8. Listen to talk radio or podcasts.
I know many of us equate the radio to that “weird box” my grandparents refuse to quit listening to, but take a note from your elders. Listening to talk radio is a fantastic way to test your French skills. A bit too esoteric? Join the 21st century’s version of talk radio and check out podcasts in French! Usually you can find a good transcription to accompany the voice but force yourself to really listen to the whole program at least one time before relying on the words. For more detailed information check out these 5 useful tips for learning this way.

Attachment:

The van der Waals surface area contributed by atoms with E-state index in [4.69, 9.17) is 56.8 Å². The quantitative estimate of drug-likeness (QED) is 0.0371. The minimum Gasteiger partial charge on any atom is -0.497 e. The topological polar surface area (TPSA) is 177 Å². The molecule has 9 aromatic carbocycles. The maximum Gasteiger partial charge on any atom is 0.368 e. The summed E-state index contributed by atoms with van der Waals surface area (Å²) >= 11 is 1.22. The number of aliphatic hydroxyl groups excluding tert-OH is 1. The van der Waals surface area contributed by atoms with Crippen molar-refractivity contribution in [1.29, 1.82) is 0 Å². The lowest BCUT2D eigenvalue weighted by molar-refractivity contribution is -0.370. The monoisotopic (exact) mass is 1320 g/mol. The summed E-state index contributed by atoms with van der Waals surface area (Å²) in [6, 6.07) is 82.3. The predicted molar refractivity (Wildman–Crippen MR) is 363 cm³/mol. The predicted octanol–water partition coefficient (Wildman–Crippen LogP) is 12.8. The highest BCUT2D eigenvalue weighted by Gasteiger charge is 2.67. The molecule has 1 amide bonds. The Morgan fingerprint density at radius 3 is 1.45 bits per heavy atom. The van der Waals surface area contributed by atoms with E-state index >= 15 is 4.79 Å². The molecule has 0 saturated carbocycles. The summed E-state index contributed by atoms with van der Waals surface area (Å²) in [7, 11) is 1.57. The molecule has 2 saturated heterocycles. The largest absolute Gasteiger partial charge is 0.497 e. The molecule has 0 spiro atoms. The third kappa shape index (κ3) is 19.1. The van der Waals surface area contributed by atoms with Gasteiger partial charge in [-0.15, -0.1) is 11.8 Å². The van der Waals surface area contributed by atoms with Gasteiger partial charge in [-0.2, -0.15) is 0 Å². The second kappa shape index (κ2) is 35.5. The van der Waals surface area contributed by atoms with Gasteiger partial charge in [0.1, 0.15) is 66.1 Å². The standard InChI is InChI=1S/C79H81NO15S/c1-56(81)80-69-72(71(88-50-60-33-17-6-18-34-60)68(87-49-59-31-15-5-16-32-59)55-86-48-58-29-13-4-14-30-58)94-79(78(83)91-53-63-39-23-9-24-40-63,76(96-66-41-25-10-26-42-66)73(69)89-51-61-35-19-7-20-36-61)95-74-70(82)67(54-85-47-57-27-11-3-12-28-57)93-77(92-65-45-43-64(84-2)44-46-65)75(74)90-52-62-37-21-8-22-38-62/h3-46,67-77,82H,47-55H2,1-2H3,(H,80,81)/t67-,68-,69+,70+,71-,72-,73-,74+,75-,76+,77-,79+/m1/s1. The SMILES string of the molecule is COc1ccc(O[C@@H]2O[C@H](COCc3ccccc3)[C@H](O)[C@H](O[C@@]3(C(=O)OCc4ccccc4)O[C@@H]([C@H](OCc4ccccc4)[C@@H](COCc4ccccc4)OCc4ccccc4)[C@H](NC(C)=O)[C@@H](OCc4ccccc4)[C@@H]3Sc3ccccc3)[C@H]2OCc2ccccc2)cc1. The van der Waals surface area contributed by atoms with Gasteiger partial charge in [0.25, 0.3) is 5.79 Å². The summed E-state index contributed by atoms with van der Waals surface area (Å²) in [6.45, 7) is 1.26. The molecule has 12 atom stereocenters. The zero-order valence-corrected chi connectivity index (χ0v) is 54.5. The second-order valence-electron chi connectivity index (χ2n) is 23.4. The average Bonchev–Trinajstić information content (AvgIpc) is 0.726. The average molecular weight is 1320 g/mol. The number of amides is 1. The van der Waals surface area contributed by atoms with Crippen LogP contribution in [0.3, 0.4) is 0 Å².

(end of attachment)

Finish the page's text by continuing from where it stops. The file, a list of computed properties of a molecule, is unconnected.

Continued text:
9. Catch some catchy tunes.
Jump onto YouTube, find your favorite French songs and see if you can understand the lyrics. Then pull up the words online and see how close you got! But if you prefer to have the lyrics along with the translations, the online language learning program FluentU could help, since it features French music videos and more with interactive subtitles already built in. Tap on any word for a contextual definition and to see other videos where that term is used, or add it to a personalized multimedia flashcard deck for extra practice later. After a few days, you might even be catching yourself singing French songs in the shower.
10. Check out French films and television.